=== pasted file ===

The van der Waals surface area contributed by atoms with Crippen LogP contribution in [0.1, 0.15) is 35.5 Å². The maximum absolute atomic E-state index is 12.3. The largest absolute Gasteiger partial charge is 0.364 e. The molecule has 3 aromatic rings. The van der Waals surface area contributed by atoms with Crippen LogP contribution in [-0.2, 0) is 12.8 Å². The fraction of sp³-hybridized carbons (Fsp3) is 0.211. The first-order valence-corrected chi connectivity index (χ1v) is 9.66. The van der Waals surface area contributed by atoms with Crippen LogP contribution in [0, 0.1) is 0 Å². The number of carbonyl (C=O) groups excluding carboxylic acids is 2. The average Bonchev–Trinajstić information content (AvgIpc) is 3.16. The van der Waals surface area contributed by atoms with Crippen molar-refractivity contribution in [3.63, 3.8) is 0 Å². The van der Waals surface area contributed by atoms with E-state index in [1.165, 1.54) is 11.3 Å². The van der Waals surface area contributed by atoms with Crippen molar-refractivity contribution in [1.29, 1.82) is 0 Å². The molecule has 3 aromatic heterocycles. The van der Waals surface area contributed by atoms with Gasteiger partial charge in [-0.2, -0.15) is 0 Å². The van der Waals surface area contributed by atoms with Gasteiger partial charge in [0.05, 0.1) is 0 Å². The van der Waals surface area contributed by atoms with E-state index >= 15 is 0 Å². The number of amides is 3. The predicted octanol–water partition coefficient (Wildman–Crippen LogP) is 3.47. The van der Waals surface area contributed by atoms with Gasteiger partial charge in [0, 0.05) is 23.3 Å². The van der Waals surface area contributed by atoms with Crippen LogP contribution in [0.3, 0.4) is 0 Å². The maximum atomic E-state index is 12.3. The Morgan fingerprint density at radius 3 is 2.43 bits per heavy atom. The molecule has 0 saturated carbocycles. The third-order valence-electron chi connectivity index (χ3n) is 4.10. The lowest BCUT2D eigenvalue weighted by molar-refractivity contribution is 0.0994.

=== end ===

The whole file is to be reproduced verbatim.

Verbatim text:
The van der Waals surface area contributed by atoms with Crippen LogP contribution in [0.1, 0.15) is 35.5 Å². The maximum absolute atomic E-state index is 12.3. The largest absolute Gasteiger partial charge is 0.364 e. The molecule has 3 aromatic rings. The van der Waals surface area contributed by atoms with Crippen LogP contribution in [-0.2, 0) is 12.8 Å². The fraction of sp³-hybridized carbons (Fsp3) is 0.211. The first-order valence-corrected chi connectivity index (χ1v) is 9.66. The van der Waals surface area contributed by atoms with Crippen LogP contribution in [0, 0.1) is 0 Å². The number of carbonyl (C=O) groups excluding carboxylic acids is 2. The average Bonchev–Trinajstić information content (AvgIpc) is 3.16. The van der Waals surface area contributed by atoms with Crippen molar-refractivity contribution in [3.63, 3.8) is 0 Å². The van der Waals surface area contributed by atoms with E-state index in [1.165, 1.54) is 11.3 Å². The van der Waals surface area contributed by atoms with Crippen molar-refractivity contribution in [1.29, 1.82) is 0 Å². The molecule has 3 aromatic heterocycles. The van der Waals surface area contributed by atoms with Gasteiger partial charge in [-0.2, -0.15) is 0 Å². The van der Waals surface area contributed by atoms with Gasteiger partial charge in [0.05, 0.1) is 0 Å². The van der Waals surface area contributed by atoms with E-state index >= 15 is 0 Å². The number of amides is 3. The predicted octanol–water partition coefficient (Wildman–Crippen LogP) is 3.47. The van der Waals surface area contributed by atoms with Gasteiger partial charge in [0, 0.05) is 23.3 Å². The van der Waals surface area contributed by atoms with Crippen LogP contribution in [0.3, 0.4) is 0 Å². The maximum atomic E-state index is 12.3. The Morgan fingerprint density at radius 3 is 2.43 bits per heavy atom. The molecule has 0 saturated carbocycles. The third-order valence-electron chi connectivity index (χ3n) is 4.10. The lowest BCUT2D eigenvalue weighted by molar-refractivity contribution is 0.0994.